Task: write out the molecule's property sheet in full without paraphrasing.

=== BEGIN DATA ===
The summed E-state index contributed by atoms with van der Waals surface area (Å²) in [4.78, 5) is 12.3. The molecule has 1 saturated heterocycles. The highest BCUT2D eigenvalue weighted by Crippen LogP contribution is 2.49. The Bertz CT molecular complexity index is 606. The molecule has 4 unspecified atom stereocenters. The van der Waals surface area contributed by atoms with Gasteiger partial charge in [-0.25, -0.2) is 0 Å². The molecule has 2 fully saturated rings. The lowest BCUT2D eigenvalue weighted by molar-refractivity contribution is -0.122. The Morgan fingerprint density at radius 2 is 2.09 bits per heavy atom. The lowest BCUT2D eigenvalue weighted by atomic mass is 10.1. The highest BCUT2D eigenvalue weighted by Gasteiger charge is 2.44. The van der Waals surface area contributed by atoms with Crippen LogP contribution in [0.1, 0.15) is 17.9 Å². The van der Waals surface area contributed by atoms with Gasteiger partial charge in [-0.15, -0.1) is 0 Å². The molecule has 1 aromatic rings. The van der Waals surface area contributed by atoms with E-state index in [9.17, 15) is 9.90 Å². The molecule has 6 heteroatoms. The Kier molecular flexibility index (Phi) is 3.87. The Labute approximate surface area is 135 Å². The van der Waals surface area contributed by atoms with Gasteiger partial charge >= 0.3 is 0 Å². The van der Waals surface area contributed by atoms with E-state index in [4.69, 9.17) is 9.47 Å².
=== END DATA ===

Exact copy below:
The summed E-state index contributed by atoms with van der Waals surface area (Å²) in [4.78, 5) is 12.3. The molecule has 1 saturated heterocycles. The highest BCUT2D eigenvalue weighted by Crippen LogP contribution is 2.49. The Bertz CT molecular complexity index is 606. The molecule has 4 unspecified atom stereocenters. The van der Waals surface area contributed by atoms with Gasteiger partial charge in [-0.25, -0.2) is 0 Å². The molecule has 2 fully saturated rings. The lowest BCUT2D eigenvalue weighted by molar-refractivity contribution is -0.122. The Morgan fingerprint density at radius 2 is 2.09 bits per heavy atom. The lowest BCUT2D eigenvalue weighted by atomic mass is 10.1. The highest BCUT2D eigenvalue weighted by Gasteiger charge is 2.44. The van der Waals surface area contributed by atoms with Crippen LogP contribution in [0.1, 0.15) is 17.9 Å². The van der Waals surface area contributed by atoms with Gasteiger partial charge in [-0.15, -0.1) is 0 Å². The molecule has 1 aromatic rings. The van der Waals surface area contributed by atoms with E-state index in [9.17, 15) is 9.90 Å². The molecule has 6 heteroatoms. The Kier molecular flexibility index (Phi) is 3.87. The Labute approximate surface area is 135 Å². The van der Waals surface area contributed by atoms with Gasteiger partial charge >= 0.3 is 0 Å². The van der Waals surface area contributed by atoms with E-state index in [4.69, 9.17) is 9.47 Å².